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  • The Emancipatory Praxis of Ukrainian Canadians (1891–1919) and the Necessity of a Situated Critique
  • Susan Dianne Brophy (bio)

Policemen (and Anglo-Canadians in general) were amazed by the thorough pettiness of Ukrainian thefts. Only in the Ukrainian bloc, for instance, would thieves stoop to stealing rusty barbed wire right off the fence posts. Outsiders, disregarding the poverty of the bloc settlers, could not understand the motivations behind such filching. … Critics ultimately sought biological and psychological explanations, suggesting that kleptomania was distinctive genetic or national trait. …

Gregory Robinson, “Rougher Than Any Other Nationality?”1

In the preface of an edited collection that was published in conjunction with the centenary of Ukrainian settlement in Canada in 1991, Paul Robert Magocsi recalls an event that took place in 1980. After his inaugural speech as the first (and current) Chair of Ukrainian Studies at the University of Toronto, two students approached the prolific scholar and voiced displeasure at the praise he offered the Canadian government for its decision to fund this new position. He recounts, “the young man and young woman began to lecture me about how Ukrainians had been and – so they seemed to imply – still were discriminated against in Canadian society,” adding, “I was dumbfounded.” For Magocsi, it was incomprehensible why these two students were so misguided, “so anti-Canadian,” as he ponders, “where, then, did they pick up the cultural [End Page 151] baggage that led them to conclude that theirs was a people ill-treated, a people that must somehow be repaid for (Canada’s supposed) past injustice?”2

Magocsi’s reference to “cultural baggage” suggests that the experience of injustice is an illusion perceptible only by an ingrate minority. Yet surely the actual criminalization, internment, disfranchisement, and deportations that Ukrainians faced in the early 20th century justify the discontent expressed by the two students. After all, this same ethnic group was at one time the target of “enemy alien” legislation by the federal government, a label that resonated long after the internment camps were bulldozed from the landscape. Given this history, it is especially jarring that implicit in Magocsi’s comment is the idealization of the “good Canadian,” an enduring trope that demarcates friend and enemy often for exclusive advantage.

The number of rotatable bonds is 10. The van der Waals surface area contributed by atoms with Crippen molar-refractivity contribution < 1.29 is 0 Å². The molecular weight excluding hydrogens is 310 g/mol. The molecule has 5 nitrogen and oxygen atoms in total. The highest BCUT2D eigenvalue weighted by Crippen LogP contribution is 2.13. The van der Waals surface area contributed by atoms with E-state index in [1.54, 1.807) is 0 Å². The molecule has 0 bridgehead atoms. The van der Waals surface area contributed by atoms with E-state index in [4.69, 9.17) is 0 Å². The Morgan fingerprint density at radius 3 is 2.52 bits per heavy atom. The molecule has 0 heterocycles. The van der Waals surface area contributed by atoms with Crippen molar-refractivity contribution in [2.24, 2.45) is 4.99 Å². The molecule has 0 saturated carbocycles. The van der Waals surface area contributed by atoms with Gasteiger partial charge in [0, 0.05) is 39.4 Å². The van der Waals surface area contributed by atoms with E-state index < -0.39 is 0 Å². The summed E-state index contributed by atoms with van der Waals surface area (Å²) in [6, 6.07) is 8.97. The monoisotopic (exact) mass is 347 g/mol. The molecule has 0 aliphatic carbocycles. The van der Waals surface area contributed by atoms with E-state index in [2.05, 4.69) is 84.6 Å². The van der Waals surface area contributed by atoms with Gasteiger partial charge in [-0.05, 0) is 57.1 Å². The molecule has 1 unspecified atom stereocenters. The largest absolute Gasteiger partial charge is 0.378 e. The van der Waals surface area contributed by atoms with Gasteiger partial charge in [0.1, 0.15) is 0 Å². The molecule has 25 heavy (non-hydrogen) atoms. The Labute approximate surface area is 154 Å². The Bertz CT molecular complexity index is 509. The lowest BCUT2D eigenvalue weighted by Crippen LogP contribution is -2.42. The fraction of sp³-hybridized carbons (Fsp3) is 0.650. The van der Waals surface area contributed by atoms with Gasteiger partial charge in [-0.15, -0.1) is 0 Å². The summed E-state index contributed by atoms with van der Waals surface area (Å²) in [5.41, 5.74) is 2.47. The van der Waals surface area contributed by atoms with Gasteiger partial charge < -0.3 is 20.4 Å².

If the litmus test for democracy is free and equal participation of its members, then it is crucial to study how such mythical idealization can be mobilized – especially by state law – in order to promote or prevent participation. As a repository of state power, the law racializes, classes, and genders the subject in a way that both sustains and mirrors the incongruity between liberal democratic ideals and the realities of capitalist enterprise. When we look at the dissonant characterizations of Ukrainian Canadians, we see evidence of this foundational discord. For example, Ukrainian Canadians were miscreants threatening the moral fabric of Anglo-Canada, yet their labour was integral to economic expansion.3 This basic incongruity occasions a whole series of paradoxical essentializations: assimilation/discrimination, citizenship/disfranchisement, industriousness/laziness, opportunism/ignorance, criminalization/valourization, devotion/debauchery, and feminization/masculinization. Despite the absurdity of these essentializations, they are nevertheless accompanied by concrete experiences of “arbitrary, unwarranted, and heavy-handed use of state power.”4

In this essay, I focus on the first wave of immigrants who arrived from 1891 to the end of World War I and the Winnipeg General Strike of 1919. My purpose is to understand the conditions that compelled these people to challenge exclusionary and exploitative practices, and expose the logic behind the dominant Canadian historical narrative that is so pregnant with the “pioneer [End Page 152] myth.”5 Whereas Magocsi’s dumbfoundedness proves the durability of the mythic ideal, my anticolonialist approach provides a systematic challenge to this way of understanding the early history of Ukrainians in Canada, and takes the work of such historians as Donald H. Avery (among others) in a new direction. Four core contributions stem from my application of a situated critique: first, a rediscovery of the emancipatory praxis of Ukrainian Canadians from the era in question; second, a link between the particularities of their struggle to both coeval and current struggles; third, an analytical framework that exposes the reactionary tendencies in select...